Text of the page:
Umno-PAS: formidable political force

(NTH) = PAKATAN Harapan is panicking upon seeing the consolidation of the Umno-PAS political alliance.

The way PH went on offensive to belittle, ridicule and slam the Umno-PAS combo clearly showed that the ruling federal coalition was shaken although not necessarily stirred.

Who won’t be!

Umno-PAS is a formidable political force to be reckoned with that PH cannot ignore or brush aside with disdain.

Malay-Muslim Vote

Umno-PAS pact is based largely on Malay-Muslim unity, a crucial electoral factor, isn’t it?

Although PH won the 14th General Election (GE14), it didn’t win the majority Malay votes.

At a glance, Umno’s popular vote tally in GE14 was 2,548,251, followed by the DAP with 2,098,068.

PKR received 2,096,776, PAS got 2,041,580 followed by PPBM with 696,087 and PAN 648,274.

PPBM’s vote bank is a little over a quarter of Umno’s while PAN’s vote bank is bit under a third of PAS’.

Analysis showed that BN, mainly Umno, won 35% to 40% of Malay votes, followed by PAS at 30%-33% and PH combined at 25%-30%.

Had it not been three-corner duels in many Malay-Muslim majority seats in GE14, PH will not be the federal government today.

PH, consisting of PKR, DAP, PPBM and PAN, actually crawled over the finishing line with 45.56% popular votes.

A political block needs at least 112 parliamentary seats to form the federal government with a simple majority.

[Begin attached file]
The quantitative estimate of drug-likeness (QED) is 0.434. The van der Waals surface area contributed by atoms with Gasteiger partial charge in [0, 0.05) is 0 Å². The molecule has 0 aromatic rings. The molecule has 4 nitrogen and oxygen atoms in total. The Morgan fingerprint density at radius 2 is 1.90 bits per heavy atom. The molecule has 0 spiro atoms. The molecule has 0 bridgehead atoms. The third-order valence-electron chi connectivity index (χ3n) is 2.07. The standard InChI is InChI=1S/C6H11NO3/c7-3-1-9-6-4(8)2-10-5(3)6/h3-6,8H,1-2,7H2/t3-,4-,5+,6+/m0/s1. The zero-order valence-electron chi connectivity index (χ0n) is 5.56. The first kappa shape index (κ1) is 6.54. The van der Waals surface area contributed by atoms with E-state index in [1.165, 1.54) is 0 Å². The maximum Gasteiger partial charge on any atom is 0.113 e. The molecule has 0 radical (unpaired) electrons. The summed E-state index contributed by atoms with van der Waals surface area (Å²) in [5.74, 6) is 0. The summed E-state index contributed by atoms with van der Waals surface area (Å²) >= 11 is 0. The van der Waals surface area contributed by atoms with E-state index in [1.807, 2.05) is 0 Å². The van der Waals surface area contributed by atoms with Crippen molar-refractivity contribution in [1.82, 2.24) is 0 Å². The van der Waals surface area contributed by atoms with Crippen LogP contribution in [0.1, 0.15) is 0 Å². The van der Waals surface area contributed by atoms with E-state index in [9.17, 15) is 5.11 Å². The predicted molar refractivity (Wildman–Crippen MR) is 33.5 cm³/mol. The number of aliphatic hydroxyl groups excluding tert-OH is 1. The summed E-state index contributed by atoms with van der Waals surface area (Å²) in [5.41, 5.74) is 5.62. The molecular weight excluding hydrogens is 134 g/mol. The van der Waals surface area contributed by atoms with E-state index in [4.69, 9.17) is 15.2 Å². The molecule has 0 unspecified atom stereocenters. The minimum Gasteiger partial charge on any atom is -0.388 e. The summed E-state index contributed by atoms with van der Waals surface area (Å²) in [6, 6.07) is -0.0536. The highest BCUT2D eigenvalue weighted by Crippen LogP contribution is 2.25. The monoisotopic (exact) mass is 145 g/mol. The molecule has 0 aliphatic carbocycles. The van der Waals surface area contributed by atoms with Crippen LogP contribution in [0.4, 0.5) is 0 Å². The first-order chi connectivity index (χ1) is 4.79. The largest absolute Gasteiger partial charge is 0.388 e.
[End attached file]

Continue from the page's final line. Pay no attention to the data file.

On GE14 election night of May 9, 2018, a wobbly PH barely scrapped past the post with just 113 seats, comprising PKR 47, DAP 42, Pribumi 13 and PAN 11.


A year later however, PH boasts 130 MPs, due to party hopping by political opportunists.

Umno won 54 federal seats on election night but now left with 38 as 16 MPs had defected – 12 frogging into PPBM and 2 others claiming to be independents.

Led by Tun Mahathir Mohamad, PH captured the federal government on an anti Barisan Nasional (BN) wave.

Initially, thanks public prolonged euphoria over BN’s historical defeat and extended political honeymoon period doled to a new government, PH enjoyed considerable public support at least until the end of 2018


Since the beginning of this year however, nothing seems has gone right for PH.

PH currently faces growing trust deficit and downturn in public support.

Disgruntled people have taken PH to task for failing to fulfill its pre-election promises, flip-flopping in its policies and making U-turns on many previous BN policies that PH leaders condemned outright in the past.

Promises to cut down cost of living; reduce prices of goods and services, especially fuel; erase National Higher Education Fund Corporation (PTPTN) loans; abolish highway tolls; provide free education; among others, have all gone down to the drain.

Mahathir’s subsequent statement to ridicule election manifesto as “not a holy book that one must adhere to” did not go down well with the voters.

In other words, Mahathir is saying that PH had conned its way to Putrajaya.

Voters felt insulted and humiliated by PH false election promises.

Now they yearn for retributions, hence growing public distrust and discontent.